You pass a group of kids, or even adults watching a house cat play with, and torture a mouse. Do you attempt to stop the cat from continuing or let it happen?
At the point you witness this scenario it's unsure if the mouse would survive if it escaped.
Would it make a difference if you were alone and found a cat playing with a small rodent?
My daughters and I passed a few men this morning who were laughing about this kind of situation. From what I could hear by the time we were within earshot, the mouse was dead but they were very entertained by what seemed to be a long, drawn out process of cat and mouse. "Man, that took forever!" "He sure had his way with that rat" Now I wonder what I might have done if I had arrived 5, 10 minutes sooner. The way they were cheering from a distance made me feel rotten, even though it was 'only' a field mouse.
I would not interfere with the cat's activity. Most cats are hunters by nature and I could not find 'fault' in a cat that killed or mauled a mouse. I would not make any comments to a group of adult onlookers either. To me, deriving pleasure out of watching an animal suffer is appauling and somewhat frightening. I wouldn't risk my own safety and that of my children (if they were with me) by saying something to a group of adults with such twisted mentality. If it was a group of young children, I might say something like "All animals feel pain no matter how small they are and it's not right to laugh and make fun".
My parent's cat is quite the "hunter" and it isn't uncommon to see him stalking something in the yard or playing with his find.
Cats hunt, it is in their nature, so I don't get to worked up about it.
But, ya, if the animal is still alive, I do try to get the cat away from it. I don't like the noises the little things make when they are getting killed. Baby rabbits make the most horrible sound.
I think "torture" implies intent to draw out pain and anguish-- so I don't think that the mouse was being tortured as much as he was just a victim of the natural environment. It ain't pretty, but it is life.
I think it is pretty sick to enjoy watching something like that-- but I don't think I'd interfere. You don't know how the cat or the adults might react.....but we could have a conversation about what we saw and how it made us feel.
We are working thru some of this now as our eldest is learning about where food comes from. I think she may end up a vegetarian bc she is really affected by the thought of killing animals to eat them.....we'll see where she lands on this one. For now, we present the information and share with her what we believe. The cat hunting the mouse could fall into this conversation, I think.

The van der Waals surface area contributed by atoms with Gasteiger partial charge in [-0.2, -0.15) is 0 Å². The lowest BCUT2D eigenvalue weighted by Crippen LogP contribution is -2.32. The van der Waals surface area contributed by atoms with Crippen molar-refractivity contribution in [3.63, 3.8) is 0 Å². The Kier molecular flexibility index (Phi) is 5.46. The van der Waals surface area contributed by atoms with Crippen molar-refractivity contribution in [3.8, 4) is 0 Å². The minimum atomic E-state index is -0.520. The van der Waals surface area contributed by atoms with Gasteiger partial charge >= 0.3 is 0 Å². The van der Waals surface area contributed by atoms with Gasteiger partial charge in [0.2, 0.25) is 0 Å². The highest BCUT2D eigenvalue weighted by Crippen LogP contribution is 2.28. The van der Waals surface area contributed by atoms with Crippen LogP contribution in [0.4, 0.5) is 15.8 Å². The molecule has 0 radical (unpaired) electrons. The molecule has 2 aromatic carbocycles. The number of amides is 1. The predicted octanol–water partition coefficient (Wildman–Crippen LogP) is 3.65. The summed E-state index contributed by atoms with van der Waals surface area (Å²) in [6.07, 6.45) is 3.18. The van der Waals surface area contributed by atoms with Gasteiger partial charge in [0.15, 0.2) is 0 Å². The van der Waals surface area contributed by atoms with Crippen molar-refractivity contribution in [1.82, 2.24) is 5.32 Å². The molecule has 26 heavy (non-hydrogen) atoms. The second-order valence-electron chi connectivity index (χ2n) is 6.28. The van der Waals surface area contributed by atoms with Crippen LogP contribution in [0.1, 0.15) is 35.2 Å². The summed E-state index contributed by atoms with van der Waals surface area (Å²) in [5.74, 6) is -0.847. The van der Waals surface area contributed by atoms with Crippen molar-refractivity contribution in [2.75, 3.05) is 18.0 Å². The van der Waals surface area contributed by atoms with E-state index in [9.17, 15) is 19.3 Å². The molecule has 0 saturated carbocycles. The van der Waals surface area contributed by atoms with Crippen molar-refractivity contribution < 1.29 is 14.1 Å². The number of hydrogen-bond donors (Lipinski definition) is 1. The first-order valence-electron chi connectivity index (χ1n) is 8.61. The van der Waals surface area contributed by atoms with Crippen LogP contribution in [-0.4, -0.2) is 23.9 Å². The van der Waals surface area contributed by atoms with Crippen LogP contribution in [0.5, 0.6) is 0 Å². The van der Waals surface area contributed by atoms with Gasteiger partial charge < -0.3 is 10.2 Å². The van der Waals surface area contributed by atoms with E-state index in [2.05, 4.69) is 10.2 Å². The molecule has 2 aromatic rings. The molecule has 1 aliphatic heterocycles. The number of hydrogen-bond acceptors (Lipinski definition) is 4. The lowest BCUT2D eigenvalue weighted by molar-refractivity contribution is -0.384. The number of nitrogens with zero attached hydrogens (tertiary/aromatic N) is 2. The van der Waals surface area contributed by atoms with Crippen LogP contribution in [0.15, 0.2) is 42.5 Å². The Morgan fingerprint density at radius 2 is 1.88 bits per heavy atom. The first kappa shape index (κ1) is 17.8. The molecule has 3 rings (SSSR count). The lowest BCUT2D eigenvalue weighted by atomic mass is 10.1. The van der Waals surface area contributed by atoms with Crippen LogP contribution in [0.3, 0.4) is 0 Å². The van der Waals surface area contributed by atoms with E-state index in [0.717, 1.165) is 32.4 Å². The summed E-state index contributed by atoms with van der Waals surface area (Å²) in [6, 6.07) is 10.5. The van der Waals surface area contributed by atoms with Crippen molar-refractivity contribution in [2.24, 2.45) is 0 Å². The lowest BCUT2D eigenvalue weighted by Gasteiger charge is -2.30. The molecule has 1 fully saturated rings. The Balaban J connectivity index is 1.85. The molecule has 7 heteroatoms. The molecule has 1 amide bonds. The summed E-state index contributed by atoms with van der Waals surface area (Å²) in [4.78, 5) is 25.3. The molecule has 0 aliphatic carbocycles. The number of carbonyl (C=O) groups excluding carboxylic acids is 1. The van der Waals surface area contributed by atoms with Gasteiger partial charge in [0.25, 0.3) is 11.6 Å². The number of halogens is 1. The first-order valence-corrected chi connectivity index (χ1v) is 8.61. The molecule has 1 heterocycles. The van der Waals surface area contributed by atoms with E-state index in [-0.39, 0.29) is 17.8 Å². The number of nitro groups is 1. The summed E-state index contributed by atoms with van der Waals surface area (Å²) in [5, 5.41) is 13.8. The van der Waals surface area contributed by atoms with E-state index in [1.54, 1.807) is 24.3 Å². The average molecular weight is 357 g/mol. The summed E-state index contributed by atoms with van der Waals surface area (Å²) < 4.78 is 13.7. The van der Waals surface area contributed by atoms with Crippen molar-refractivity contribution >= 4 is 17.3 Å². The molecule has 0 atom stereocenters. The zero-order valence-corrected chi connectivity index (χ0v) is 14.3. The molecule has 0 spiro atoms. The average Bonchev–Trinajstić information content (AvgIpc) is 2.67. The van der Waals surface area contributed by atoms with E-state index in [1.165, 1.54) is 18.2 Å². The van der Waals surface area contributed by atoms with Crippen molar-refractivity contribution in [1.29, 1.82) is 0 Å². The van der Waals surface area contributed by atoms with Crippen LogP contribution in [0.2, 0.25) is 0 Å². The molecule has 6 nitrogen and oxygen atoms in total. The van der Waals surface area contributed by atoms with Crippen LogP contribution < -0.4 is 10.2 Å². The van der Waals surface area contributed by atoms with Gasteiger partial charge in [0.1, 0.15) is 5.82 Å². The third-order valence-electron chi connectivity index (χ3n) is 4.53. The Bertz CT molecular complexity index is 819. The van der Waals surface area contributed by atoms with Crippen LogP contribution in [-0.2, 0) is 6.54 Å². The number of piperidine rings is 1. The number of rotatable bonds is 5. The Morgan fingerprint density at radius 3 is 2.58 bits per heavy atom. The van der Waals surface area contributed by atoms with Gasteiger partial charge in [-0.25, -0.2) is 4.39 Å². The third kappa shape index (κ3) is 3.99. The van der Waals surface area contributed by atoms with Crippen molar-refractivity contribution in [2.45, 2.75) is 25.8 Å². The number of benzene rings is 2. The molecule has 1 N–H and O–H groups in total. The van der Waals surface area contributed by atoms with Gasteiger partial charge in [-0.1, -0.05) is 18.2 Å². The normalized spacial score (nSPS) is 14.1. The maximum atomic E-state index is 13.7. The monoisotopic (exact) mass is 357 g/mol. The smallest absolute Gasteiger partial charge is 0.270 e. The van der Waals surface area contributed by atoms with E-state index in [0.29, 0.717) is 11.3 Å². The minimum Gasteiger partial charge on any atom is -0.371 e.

DD 8.03, DD 6.05, DS 3.07, DD 5.09, and DS arrived 6.17.12
I'm not sure how this is any different than the wildlife shows they have on tv that show lions killing zebras or other animals hunting. In fact those are sometimes much more graphic. It wouldn't bother me at all, I have watched my cats play with a mouse before and it is kind of funny the way they throw it up into the air and play with it. I would guess most people are more likely cheering the cat's antics than the demise of the mouse.
Mom to Lee, Jake, Brandon, Rocco
Stepmom to Ryan, Regan, Braden, Baley
Granddaughters Kylie 10/18/2010 & Aleya 4/22/2013
I never consider a difference of opinion in politics, in religion, in philosopy, as a cause for withdrawing from a friend. --Thomas Jefferson
If the MEN were hurting or tormenting a mouse I would have said something.
If the cat is it would not bother me and I would not interfere. Natural order and all. I would not watch as I don't like watching pain suffering or death.....
It was interesting to think as we walked away. Luckily the girls didn't notice or ask about the commotion.
I have no problems with cats doing what cats do. Around here it's kind of necessary being a mostly agricultural town.
I was just more upset by these adult bystanders being so jovial about it all. I might have broken it up if it were children. I definitely wouldn't have done anything if the cat had no onlookers.
I guess i'll speak up and say that the comments that were quoted don't bother me. And watching nature is fascinating. I think its easy to read too much into their reaction.
I don't think i could watch if it was taking a long time, but it doesn't particularly bother me that these guys didn't find it to be a solemn moment.
Cecilia Marie 1/10/10
Photo By Anne Schmidt Photography
If our cat trying to catch something, I intervene. Partly because I don't want to clean up baby mouse guts from the patio before letting the kids out. And partly because she's a house cat and I buy food for her to eat & toys for her to play with, she doesn't need to hunt even though it's in her nature, kwim? Another cat, and not in my yard, I don't.
I think I would say something to the bystanders. An animal is dying and we should be respectful of that, not laughing & enjoying it as entertainment.
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